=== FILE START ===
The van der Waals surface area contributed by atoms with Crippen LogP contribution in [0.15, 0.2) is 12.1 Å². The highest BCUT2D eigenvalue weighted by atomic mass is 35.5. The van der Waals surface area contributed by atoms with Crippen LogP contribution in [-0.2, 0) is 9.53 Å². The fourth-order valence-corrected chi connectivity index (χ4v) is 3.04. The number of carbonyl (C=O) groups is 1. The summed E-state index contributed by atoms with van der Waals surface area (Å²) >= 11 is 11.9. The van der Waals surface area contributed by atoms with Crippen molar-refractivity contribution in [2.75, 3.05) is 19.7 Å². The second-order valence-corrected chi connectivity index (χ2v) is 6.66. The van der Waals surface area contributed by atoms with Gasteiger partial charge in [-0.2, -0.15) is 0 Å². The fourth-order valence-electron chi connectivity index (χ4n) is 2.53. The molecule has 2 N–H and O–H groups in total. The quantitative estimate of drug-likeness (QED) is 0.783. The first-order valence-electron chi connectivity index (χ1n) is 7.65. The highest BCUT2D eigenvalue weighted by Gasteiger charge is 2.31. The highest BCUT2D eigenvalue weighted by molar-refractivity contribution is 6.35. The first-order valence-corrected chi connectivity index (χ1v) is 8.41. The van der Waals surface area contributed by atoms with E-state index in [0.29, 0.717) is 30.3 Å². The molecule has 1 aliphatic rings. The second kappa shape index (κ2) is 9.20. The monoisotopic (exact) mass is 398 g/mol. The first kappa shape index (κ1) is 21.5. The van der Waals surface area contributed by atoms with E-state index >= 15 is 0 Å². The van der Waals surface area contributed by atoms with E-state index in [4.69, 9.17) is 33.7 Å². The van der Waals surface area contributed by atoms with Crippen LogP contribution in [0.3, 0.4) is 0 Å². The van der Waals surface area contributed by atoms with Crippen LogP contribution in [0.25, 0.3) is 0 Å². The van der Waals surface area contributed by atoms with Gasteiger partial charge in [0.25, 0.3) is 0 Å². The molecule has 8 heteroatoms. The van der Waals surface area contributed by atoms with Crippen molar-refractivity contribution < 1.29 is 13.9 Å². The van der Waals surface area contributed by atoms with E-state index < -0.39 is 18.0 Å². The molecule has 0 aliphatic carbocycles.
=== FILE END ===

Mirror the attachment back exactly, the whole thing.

The van der Waals surface area contributed by atoms with Crippen LogP contribution in [0.15, 0.2) is 12.1 Å². The highest BCUT2D eigenvalue weighted by atomic mass is 35.5. The van der Waals surface area contributed by atoms with Crippen LogP contribution in [-0.2, 0) is 9.53 Å². The fourth-order valence-corrected chi connectivity index (χ4v) is 3.04. The number of carbonyl (C=O) groups is 1. The summed E-state index contributed by atoms with van der Waals surface area (Å²) >= 11 is 11.9. The van der Waals surface area contributed by atoms with Crippen molar-refractivity contribution in [2.75, 3.05) is 19.7 Å². The second-order valence-corrected chi connectivity index (χ2v) is 6.66. The van der Waals surface area contributed by atoms with Gasteiger partial charge in [-0.2, -0.15) is 0 Å². The fourth-order valence-electron chi connectivity index (χ4n) is 2.53. The molecule has 2 N–H and O–H groups in total. The quantitative estimate of drug-likeness (QED) is 0.783. The first-order valence-electron chi connectivity index (χ1n) is 7.65. The highest BCUT2D eigenvalue weighted by Gasteiger charge is 2.31. The highest BCUT2D eigenvalue weighted by molar-refractivity contribution is 6.35. The first-order valence-corrected chi connectivity index (χ1v) is 8.41. The van der Waals surface area contributed by atoms with E-state index in [0.29, 0.717) is 30.3 Å². The molecule has 1 aliphatic rings. The second kappa shape index (κ2) is 9.20. The monoisotopic (exact) mass is 398 g/mol. The first kappa shape index (κ1) is 21.5. The van der Waals surface area contributed by atoms with E-state index >= 15 is 0 Å². The van der Waals surface area contributed by atoms with E-state index in [4.69, 9.17) is 33.7 Å². The van der Waals surface area contributed by atoms with Crippen LogP contribution in [0.3, 0.4) is 0 Å². The van der Waals surface area contributed by atoms with Crippen LogP contribution in [0.25, 0.3) is 0 Å². The van der Waals surface area contributed by atoms with Gasteiger partial charge in [0.25, 0.3) is 0 Å². The molecule has 8 heteroatoms. The van der Waals surface area contributed by atoms with Crippen molar-refractivity contribution < 1.29 is 13.9 Å². The van der Waals surface area contributed by atoms with E-state index < -0.39 is 18.0 Å². The molecule has 0 aliphatic carbocycles.